Dr. John Gottman is world-renowned for his work on marital stability and is one of the top thought leaders in the field of marital therapy and psychology. Much of his research and writing focuses on the behavioral patterns that formulate healthy relationships, and conversely, the behaviors that destroy them. Through his research, he has been able to predict with 90% accuracy the four behavioral patterns that destroy relationships. He calls these behaviors the Four Horsemen of the Apocalypse.
The negative impact of the Four Horsemen behaviors is felt in all relationships, not just marriage. Being aware of these behavioral patterns, and how to prevent them, are key to establishing healthy and trustworthy relationships in the workplace. Let’s look at the Four Horsemen and their antidotes:
1. Criticism—Criticism is different from critiquing or voicing a complaint. Whereas critiquing/complaining is focused on a specific issue, criticism is directed at the person, not the behavior. Criticism is filled with accusatory language and “you” statements: “You always forget to complete your reports on time and don’t care about how it affects me. You’re so unreliable.” Criticism makes a person feel picked-on, rejected, and hurt, and opens the door for the other deadly horsemen to follow.
Antidote—Using “I” language is the antidote to criticism. Rather than blaming or criticizing another person, describe how you feel and its impact on you by using “I” statements. “I feel let down when you miss the reporting deadline because it forces me to work over the weekend to complete the reports.”
2. Contempt—When treating people with contempt, we are being mean and disrespectful. Contempt is demeaning others through sarcasm, ridicule, and body language such as eye-rolling or scoffing. The victim is made to feel “less than” and in a morally inferior position as the perpetrator. Contempt sounds like: “You think you have it tough?! You come into work, do a half-ass job all day, take long lunches, and then expect everyone to help you get the work done so you can punch out at 5:00 sharp! I’m tired of carrying you on my back around here. You have no clue what it takes to succeed!” Contempt is the single biggest predictor of relationship failure.
Antidote—The antidote to contempt is to treat each other with respect and appreciation. No matter the difficulties you’re encountering with someone, that person deserves to be treated with a modicum of respect and decency. Focusing your attention on the positive aspects of the relationship and expressing gratitude is a way to cultivate a culture of appreciation.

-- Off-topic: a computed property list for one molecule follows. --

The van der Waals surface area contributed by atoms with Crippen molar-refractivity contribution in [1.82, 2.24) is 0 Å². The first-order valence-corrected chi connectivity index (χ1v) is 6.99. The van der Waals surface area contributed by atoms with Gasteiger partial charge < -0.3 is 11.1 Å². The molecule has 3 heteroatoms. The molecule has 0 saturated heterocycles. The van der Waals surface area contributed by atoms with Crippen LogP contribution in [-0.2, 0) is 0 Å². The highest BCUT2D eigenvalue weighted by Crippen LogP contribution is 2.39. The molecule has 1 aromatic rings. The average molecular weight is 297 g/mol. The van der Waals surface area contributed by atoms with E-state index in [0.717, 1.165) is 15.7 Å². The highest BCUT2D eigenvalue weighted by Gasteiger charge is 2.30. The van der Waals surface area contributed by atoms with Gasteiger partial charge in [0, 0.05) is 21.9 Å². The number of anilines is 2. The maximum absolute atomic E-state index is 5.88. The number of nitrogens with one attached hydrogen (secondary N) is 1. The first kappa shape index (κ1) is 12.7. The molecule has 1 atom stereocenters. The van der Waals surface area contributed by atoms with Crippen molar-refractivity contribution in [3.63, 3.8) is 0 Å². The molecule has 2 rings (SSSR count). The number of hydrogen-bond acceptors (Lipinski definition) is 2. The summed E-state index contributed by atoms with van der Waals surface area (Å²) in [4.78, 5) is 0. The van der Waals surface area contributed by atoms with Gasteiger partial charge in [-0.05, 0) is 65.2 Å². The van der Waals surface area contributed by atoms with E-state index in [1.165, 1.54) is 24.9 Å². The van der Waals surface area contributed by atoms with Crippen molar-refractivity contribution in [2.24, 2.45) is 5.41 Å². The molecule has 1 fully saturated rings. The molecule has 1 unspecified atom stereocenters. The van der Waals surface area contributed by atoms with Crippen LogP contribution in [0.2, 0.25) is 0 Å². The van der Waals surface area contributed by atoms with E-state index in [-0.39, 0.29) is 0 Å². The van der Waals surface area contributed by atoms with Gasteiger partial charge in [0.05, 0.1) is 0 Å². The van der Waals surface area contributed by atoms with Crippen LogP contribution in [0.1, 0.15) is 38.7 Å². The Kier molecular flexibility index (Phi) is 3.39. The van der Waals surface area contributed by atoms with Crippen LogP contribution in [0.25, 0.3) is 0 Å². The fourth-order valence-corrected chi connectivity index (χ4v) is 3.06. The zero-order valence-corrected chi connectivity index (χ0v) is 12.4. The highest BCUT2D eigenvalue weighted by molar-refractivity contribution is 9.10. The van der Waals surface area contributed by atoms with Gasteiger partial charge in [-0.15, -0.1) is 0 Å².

3. Defensiveness—People react defensively when they feel threatened and it’s often in response to criticism. Defensiveness destroys relationships from the inside-out. It creates a climate of contention and tension that eventually leads to a loss of trust, alienation, and separation. When we blame or criticize someone and they react defensively, we often respond in kind, leading to an ever-increasing level of conflict.
Antidote—Accept responsibility for your part in the conflict. Accepting responsibility is not an admission of guilt or wrongdoing; it’s demonstrating that you value the relationship more than you value being right.
4. Stonewalling—This behavior is usually in response to contempt. Stonewalling is when an individual withdraws from the interaction, goes quiet, doesn’t respond or engage, and essentially shuts down. Instead of actively participating in resolving the situation, the stonewaller retreats and isolates himself. Gottman says this is usually the result of the individual feeling physiologically flooded, and when in that state, the person literally may not be capable of responding in a productive manner.
Antidote—The way to address stonewalling behavior is to take a timeout. Give each other at least 20 minutes to calm down and process the situation before re-engaging in conversation. Having time and space to process your feelings allows you to gain perspective which often isn’t visible when you’re in the heat of the conversation.
The Four Horsemen can be defeated with conscious effort. Early diagnosis of these negative communication patterns, and replacing them with positive ones, will help you develop healthy and productive relationships.
More From Randy Conley
Randy Conley, Vice President of Client Services & Trust Practice Leader for The Ken Blanchard Companies, offers insights on leadership and trust on his blog, Leading with Trust. You can follow Randy on Twitter @RandyConley.